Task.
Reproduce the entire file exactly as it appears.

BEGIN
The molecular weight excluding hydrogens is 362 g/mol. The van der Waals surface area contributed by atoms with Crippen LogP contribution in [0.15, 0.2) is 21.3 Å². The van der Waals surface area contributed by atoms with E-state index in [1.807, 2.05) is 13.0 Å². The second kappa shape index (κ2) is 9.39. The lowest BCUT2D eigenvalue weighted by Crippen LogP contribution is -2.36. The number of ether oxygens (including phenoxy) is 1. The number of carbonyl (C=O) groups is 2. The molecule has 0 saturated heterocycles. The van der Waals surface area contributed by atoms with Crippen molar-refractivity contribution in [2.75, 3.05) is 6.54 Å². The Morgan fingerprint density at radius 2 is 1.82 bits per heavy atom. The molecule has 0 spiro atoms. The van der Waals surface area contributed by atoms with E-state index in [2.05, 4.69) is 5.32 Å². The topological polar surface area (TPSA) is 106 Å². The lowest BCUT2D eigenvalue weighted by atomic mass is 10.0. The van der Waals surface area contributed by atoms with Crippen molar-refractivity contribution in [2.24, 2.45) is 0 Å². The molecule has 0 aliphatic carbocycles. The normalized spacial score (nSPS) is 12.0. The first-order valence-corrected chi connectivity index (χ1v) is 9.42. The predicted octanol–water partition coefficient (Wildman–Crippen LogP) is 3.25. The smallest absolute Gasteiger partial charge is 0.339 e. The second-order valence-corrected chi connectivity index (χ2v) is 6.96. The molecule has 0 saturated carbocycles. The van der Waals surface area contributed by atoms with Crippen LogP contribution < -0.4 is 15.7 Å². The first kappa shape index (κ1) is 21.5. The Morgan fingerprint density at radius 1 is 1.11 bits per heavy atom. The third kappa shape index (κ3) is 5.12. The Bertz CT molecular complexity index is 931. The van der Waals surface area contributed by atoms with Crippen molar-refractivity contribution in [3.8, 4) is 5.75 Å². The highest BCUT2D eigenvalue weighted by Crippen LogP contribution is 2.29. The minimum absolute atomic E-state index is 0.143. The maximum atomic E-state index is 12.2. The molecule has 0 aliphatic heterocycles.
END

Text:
The molecular weight excluding hydrogens is 362 g/mol. The van der Waals surface area contributed by atoms with Crippen LogP contribution in [0.15, 0.2) is 21.3 Å². The van der Waals surface area contributed by atoms with E-state index in [1.807, 2.05) is 13.0 Å². The second kappa shape index (κ2) is 9.39. The lowest BCUT2D eigenvalue weighted by Crippen LogP contribution is -2.36. The number of ether oxygens (including phenoxy) is 1. The number of carbonyl (C=O) groups is 2. The molecule has 0 saturated heterocycles. The van der Waals surface area contributed by atoms with Crippen molar-refractivity contribution in [2.75, 3.05) is 6.54 Å². The Morgan fingerprint density at radius 2 is 1.82 bits per heavy atom. The molecule has 0 spiro atoms. The van der Waals surface area contributed by atoms with E-state index in [2.05, 4.69) is 5.32 Å². The topological polar surface area (TPSA) is 106 Å². The lowest BCUT2D eigenvalue weighted by atomic mass is 10.0. The van der Waals surface area contributed by atoms with Crippen molar-refractivity contribution in [2.24, 2.45) is 0 Å². The molecule has 0 aliphatic carbocycles. The normalized spacial score (nSPS) is 12.0. The first-order valence-corrected chi connectivity index (χ1v) is 9.42. The predicted octanol–water partition coefficient (Wildman–Crippen LogP) is 3.25. The smallest absolute Gasteiger partial charge is 0.339 e. The second-order valence-corrected chi connectivity index (χ2v) is 6.96. The molecule has 0 saturated carbocycles. The van der Waals surface area contributed by atoms with Crippen LogP contribution < -0.4 is 15.7 Å². The first kappa shape index (κ1) is 21.5. The Morgan fingerprint density at radius 1 is 1.11 bits per heavy atom. The third kappa shape index (κ3) is 5.12. The Bertz CT molecular complexity index is 931. The van der Waals surface area contributed by atoms with Crippen molar-refractivity contribution in [3.8, 4) is 5.75 Å². The highest BCUT2D eigenvalue weighted by Crippen LogP contribution is 2.29. The minimum absolute atomic E-state index is 0.143. The maximum atomic E-state index is 12.2. The molecule has 0 aliphatic heterocycles.